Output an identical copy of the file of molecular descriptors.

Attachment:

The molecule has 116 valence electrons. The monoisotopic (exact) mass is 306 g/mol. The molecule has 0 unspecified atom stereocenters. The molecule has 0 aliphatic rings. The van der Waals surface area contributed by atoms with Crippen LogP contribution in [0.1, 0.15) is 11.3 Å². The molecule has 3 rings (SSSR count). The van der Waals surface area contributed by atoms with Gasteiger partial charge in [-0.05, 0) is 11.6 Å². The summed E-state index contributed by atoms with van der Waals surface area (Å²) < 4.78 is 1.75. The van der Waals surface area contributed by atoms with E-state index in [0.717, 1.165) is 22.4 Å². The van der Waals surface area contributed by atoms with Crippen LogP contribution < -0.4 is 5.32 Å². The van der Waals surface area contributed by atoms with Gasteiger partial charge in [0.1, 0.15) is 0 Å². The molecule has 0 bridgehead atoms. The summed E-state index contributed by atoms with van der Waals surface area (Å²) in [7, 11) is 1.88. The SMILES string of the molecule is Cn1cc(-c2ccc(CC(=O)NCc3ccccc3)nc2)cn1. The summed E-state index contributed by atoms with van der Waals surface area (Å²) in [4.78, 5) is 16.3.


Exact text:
The molecule has 116 valence electrons. The monoisotopic (exact) mass is 306 g/mol. The molecule has 0 unspecified atom stereocenters. The molecule has 0 aliphatic rings. The van der Waals surface area contributed by atoms with Crippen LogP contribution in [0.1, 0.15) is 11.3 Å². The molecule has 3 rings (SSSR count). The van der Waals surface area contributed by atoms with Gasteiger partial charge in [-0.05, 0) is 11.6 Å². The summed E-state index contributed by atoms with van der Waals surface area (Å²) < 4.78 is 1.75. The van der Waals surface area contributed by atoms with E-state index in [0.717, 1.165) is 22.4 Å². The van der Waals surface area contributed by atoms with Crippen LogP contribution < -0.4 is 5.32 Å². The van der Waals surface area contributed by atoms with Gasteiger partial charge in [0.1, 0.15) is 0 Å². The molecule has 0 bridgehead atoms. The summed E-state index contributed by atoms with van der Waals surface area (Å²) in [7, 11) is 1.88. The SMILES string of the molecule is Cn1cc(-c2ccc(CC(=O)NCc3ccccc3)nc2)cn1. The summed E-state index contributed by atoms with van der Waals surface area (Å²) in [4.78, 5) is 16.3.